|Title of the paper:||Impact Accelerations in Recreational Runners with and without a History of Injury.|
|Authors:||Burke, A.1,2, Connor, S.2, Dillon, S.1,2, Whyte, E.2, Gore, S.1,2, Moran, K.1,2|
|Institution:||Dublin City University, Ireland.|
|Department:||(1) Insight Centre for Data Analytics. (2) School of Health and Human Performance|
Recreational running is extremely prevalent, with running related injuries (RRIs) being a persistent burden (1). While it has been hypothesized that impact loading is a contributing factor, there has been mixed evidence to support this, particularly with regard to the use of ground reaction force. Recently, impact accelerations have been advocated because of their advantages over force plates (e.g. segment specific loading, low cost, portable). Few studies have compared runners who have never been injured (INJ0) with runners who have a retrospective RRI history (INJR) (1). We conducted a novel study to explore the differences in peak impact accelerations (Peakaccel) and rate of acceleration (Rateaccel) between INJ0 and INJR males and females.
Accelerometers (Shimmer, Ireland) were used to compare Peakaccel and Rateaccel of the tibia in 50 INJ0 and INJR male and female runners during a 15 minute running trial. INJR runners were matched with controls (INJ0) by gender, running experience and cumulative training mileage within the previous three months (INJ0: n = 25; 44.7 ± 8.5yrs; 297.5 ± 210.2km) and (INJR: n = 25; 42.2 ± 6.2yrs; 299.1 ± 205.2km). A two-way between-groups analysis of variance explored the effect of injury status and gender on tibial accelerations. Significance at P = 0.05.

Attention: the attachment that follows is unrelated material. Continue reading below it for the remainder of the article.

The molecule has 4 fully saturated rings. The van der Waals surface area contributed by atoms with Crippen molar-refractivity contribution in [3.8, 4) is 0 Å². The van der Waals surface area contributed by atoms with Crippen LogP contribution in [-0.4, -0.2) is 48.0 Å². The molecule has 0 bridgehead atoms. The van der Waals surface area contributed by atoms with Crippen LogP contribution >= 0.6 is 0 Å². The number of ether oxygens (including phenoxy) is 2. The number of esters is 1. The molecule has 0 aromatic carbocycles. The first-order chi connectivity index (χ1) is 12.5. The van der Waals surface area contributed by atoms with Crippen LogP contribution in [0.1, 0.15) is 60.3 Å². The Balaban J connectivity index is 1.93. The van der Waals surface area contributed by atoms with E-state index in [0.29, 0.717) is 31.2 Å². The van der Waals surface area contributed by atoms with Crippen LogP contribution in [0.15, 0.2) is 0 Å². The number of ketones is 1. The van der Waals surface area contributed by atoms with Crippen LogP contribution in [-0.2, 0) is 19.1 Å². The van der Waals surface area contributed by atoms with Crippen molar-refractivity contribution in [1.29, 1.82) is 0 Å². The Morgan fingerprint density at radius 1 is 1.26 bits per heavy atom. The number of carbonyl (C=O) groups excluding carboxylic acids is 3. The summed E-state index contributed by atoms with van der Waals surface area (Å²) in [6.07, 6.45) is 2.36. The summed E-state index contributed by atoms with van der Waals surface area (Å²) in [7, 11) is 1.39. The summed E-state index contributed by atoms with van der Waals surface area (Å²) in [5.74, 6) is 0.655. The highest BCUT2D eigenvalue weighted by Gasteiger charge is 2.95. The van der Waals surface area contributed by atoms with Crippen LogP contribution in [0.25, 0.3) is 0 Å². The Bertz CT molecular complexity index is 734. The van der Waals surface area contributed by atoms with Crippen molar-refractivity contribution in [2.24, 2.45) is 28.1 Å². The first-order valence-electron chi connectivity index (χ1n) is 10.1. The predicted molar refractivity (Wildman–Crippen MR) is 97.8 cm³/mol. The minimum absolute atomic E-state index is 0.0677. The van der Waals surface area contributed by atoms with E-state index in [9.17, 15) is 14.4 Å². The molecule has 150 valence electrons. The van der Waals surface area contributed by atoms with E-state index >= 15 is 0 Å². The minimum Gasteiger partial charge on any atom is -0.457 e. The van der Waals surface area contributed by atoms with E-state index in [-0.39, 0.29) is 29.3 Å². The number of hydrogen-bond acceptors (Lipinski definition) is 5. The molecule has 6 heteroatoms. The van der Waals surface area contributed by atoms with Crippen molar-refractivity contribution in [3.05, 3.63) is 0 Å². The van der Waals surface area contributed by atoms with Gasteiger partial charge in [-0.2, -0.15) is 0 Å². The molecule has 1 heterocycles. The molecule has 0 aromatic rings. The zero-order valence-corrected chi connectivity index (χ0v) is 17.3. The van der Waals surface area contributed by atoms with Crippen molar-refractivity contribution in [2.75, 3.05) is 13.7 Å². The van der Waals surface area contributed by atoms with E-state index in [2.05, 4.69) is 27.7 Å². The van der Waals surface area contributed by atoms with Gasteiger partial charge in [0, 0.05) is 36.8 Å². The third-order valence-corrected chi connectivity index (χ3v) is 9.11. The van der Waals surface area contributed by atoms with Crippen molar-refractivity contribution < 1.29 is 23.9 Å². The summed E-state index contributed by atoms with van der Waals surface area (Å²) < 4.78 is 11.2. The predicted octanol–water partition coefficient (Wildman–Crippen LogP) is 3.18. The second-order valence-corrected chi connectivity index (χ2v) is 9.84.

There was statistically significant interaction effects with a medium effect size for both Peakaccel (F=4.64, p=0.04, ?2=0.09) and Rateaccel (F = 6.30, p = 0.02, ?2 = 0.12) between gender and injury status. INJR females demonstrated significantly greater Peakaccel (7.5 ± 3.1g vs 5.3 ± 1.5g) and Rateaccel (652.7 ± 447.4 g/s vs 284.9 ± 120.5 g/s) than INJ0 females. No difference was evident between INJR males and INJ0 males for either Peakaccel or Rateaccel (5.3 ± 1.2g vs 5.4 ± 1.1g; 314.4 ± 150.57g/s vs 327.6 ± 172.5g/s) and no difference was evident between male and female runners who had never been injured.
It has been suggested that elevated levels of loading through high impact accelerations may increase the risk of RRI potential. The present study found this to be true for females, similar to Davies et al., (2015), but not for males. This also is the case for Rateaccel. While it is unclear whether this reflects an altered movement pattern due to injury, or is related to the cause of injury, it may be important for females with high Peakaccel and Rateaccel to alter their running technique to reduce these impact loads. This highlights the value of biofeedback and gait re-education, which has been demonstrated to be an effective method of impact acceleration reduction in runners (2).
(1). Davies et al., British Journal of Sports Medicine, 2015.
(2). Wood et al., Journal of Biomechanics, 2014.